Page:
Tuesday, April 26, 2011

Other Communities Debate Safety of Bike Lanes; It's Time for Indy's Recreational Bicycling Community to Be Concerned About Safety of Bike Lanes Here

On the heels of the announcement that the City is spending $10 million on 33 more miles of bike lanes, today the Indianapolis Star ran an editorial promoting the city bike lanes. Once again the Star simply assumes bike lanes make biking more safe, without any consideration of how those lanes are designed.  In fact, many bicyclists dispute the safety of bike lanes.  A quick google search on the Internet revealed these stories all of which are written by bicyclists:

If LA is Going to Invest in Bike Lanes, Do It Right!
Bicycle Blunders and Smarter Solutions
A dangerous and now deadly bicycle policy
Why Bike Lanes Are A Bad Idea
Dedicated Bike Lanes Can Make Cycling More Dangerous (by an IU-Indianapolis Law Professor)
Slated Bike Lanes 'Dangerous,' Local Athletic Director Believes
AASHTO and Door Zone Bike Lanes
More bike lanes?  No thanks.
Guest commentary:  Bike Lanes on Mass. Ave are not safe (article is about a street in Arlington,Massachusetts)

Unfortunately those in the Indianapolis recreational bicycling community are so thrilled that someone in government is finally paying attention to them, they refuse to engage the administration on the safety of those bike lanes.  In fact, many of the City's bike lanes make commuting more dangerous.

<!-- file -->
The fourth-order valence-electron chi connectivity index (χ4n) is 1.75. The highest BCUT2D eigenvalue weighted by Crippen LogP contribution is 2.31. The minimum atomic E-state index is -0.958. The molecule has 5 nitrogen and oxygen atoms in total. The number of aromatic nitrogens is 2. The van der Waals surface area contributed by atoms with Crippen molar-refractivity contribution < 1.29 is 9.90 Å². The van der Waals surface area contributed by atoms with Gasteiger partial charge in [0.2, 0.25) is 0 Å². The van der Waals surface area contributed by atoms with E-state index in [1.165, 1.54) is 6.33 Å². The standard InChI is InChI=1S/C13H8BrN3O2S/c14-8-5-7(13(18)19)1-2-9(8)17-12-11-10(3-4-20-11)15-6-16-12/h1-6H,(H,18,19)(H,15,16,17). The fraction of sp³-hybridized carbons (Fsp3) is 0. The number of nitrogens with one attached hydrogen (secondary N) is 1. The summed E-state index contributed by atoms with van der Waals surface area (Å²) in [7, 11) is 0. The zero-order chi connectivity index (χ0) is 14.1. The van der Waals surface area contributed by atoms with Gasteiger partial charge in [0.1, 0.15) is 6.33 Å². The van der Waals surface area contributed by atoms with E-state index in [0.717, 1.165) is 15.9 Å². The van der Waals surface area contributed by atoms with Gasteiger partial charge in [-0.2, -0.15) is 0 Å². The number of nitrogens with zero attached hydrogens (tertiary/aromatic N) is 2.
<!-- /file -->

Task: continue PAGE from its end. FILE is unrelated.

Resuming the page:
Here are 11 reasons, in no particular order, why many Indianapolis bike lanes are not safe:

1.  Lanes are too narrow.

2.  Broken pavement, debris and water in bike lane that causes sudden swerving.

3.  "Dooring," i.e. the sudden opening of the door of a parked car into a bike lane. Example of a highly dangerous dooring area is the downtown New York Street bike lane.

4.  Bike lanes going across traffic lanes.

5.  Lack of visibility.  Bile lanes put rider on the far side of the road where he or she may not be seen by approaching driver,  the complete opposite advice of "riding wide" given by bicycle safety experts.

6.  Speed disparity.  Lanes are put on roads with high speed traffic, like Allisonville Road..

7.  High curbs.that trap a bicyclist when a vehicle begins drifting toward the biker.

8.  Bike lanes create a false sense of security for bicyclists.  People believe the painted bike lane line somehow magically protects them from vehicles.

9.  Bike lanes narrow traffic lanes causing vehicles to pass much closer to the bicyclist than otherwise would be if they shared the road.

10. Downtown service vehicles often park in bike lanes.

11.  Bike lanes encourage novice bicylists, without the proper training and experience, to ride on dangerous streets.


Citizen Kane said...

I said similar things to someone from the Mayor's Office of Sustainability and specifically mentioned New York Street and Allisonville Road. She countered by saying that she likes the dedicated bike lanes because of him, as she pointed towards her six year old son. At that point, I walked away, as anyone who thinks that bike lanes on Allisonville Road are safe for a six-year old is a lost cause.

Paul K. Ogden said...


You should have called CPS. Anyone who would let let their six year old child ride a bike on an Allisonville bike lane with cars buzzing by them at 50 mph just feet away should not be permitted to raise children.